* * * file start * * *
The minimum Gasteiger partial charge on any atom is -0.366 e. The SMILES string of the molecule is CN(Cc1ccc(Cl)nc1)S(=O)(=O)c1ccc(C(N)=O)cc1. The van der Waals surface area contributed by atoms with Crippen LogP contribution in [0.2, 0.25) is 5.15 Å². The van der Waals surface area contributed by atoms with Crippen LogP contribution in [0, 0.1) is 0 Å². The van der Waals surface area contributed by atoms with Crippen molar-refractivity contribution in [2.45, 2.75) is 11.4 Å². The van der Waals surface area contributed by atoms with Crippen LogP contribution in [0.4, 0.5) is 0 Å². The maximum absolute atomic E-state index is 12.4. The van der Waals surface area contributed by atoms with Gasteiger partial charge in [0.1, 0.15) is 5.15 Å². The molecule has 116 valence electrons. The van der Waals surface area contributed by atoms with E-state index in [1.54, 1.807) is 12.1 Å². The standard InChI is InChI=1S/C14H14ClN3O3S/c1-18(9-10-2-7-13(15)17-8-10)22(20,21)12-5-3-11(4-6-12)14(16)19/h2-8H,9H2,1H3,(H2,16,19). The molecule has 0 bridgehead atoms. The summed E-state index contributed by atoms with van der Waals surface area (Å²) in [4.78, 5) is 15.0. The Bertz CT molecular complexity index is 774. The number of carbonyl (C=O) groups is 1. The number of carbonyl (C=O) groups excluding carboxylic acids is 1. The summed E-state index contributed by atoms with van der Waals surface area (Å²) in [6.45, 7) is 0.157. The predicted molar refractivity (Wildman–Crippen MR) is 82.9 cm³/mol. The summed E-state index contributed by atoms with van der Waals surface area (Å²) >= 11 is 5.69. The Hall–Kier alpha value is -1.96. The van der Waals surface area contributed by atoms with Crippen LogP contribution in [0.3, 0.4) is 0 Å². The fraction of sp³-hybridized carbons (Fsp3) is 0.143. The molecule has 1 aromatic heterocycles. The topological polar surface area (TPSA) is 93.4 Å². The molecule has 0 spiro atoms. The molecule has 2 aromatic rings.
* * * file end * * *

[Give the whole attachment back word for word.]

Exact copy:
The minimum Gasteiger partial charge on any atom is -0.366 e. The SMILES string of the molecule is CN(Cc1ccc(Cl)nc1)S(=O)(=O)c1ccc(C(N)=O)cc1. The van der Waals surface area contributed by atoms with Crippen LogP contribution in [0.2, 0.25) is 5.15 Å². The van der Waals surface area contributed by atoms with Crippen LogP contribution in [0, 0.1) is 0 Å². The van der Waals surface area contributed by atoms with Crippen molar-refractivity contribution in [2.45, 2.75) is 11.4 Å². The van der Waals surface area contributed by atoms with Crippen LogP contribution in [0.4, 0.5) is 0 Å². The maximum absolute atomic E-state index is 12.4. The van der Waals surface area contributed by atoms with Gasteiger partial charge in [0.1, 0.15) is 5.15 Å². The molecule has 116 valence electrons. The van der Waals surface area contributed by atoms with E-state index in [1.54, 1.807) is 12.1 Å². The standard InChI is InChI=1S/C14H14ClN3O3S/c1-18(9-10-2-7-13(15)17-8-10)22(20,21)12-5-3-11(4-6-12)14(16)19/h2-8H,9H2,1H3,(H2,16,19). The molecule has 0 bridgehead atoms. The summed E-state index contributed by atoms with van der Waals surface area (Å²) in [4.78, 5) is 15.0. The Bertz CT molecular complexity index is 774. The number of carbonyl (C=O) groups is 1. The number of carbonyl (C=O) groups excluding carboxylic acids is 1. The summed E-state index contributed by atoms with van der Waals surface area (Å²) in [6.45, 7) is 0.157. The predicted molar refractivity (Wildman–Crippen MR) is 82.9 cm³/mol. The summed E-state index contributed by atoms with van der Waals surface area (Å²) >= 11 is 5.69. The Hall–Kier alpha value is -1.96. The van der Waals surface area contributed by atoms with Crippen LogP contribution in [0.3, 0.4) is 0 Å². The fraction of sp³-hybridized carbons (Fsp3) is 0.143. The molecule has 1 aromatic heterocycles. The topological polar surface area (TPSA) is 93.4 Å². The molecule has 0 spiro atoms. The molecule has 2 aromatic rings.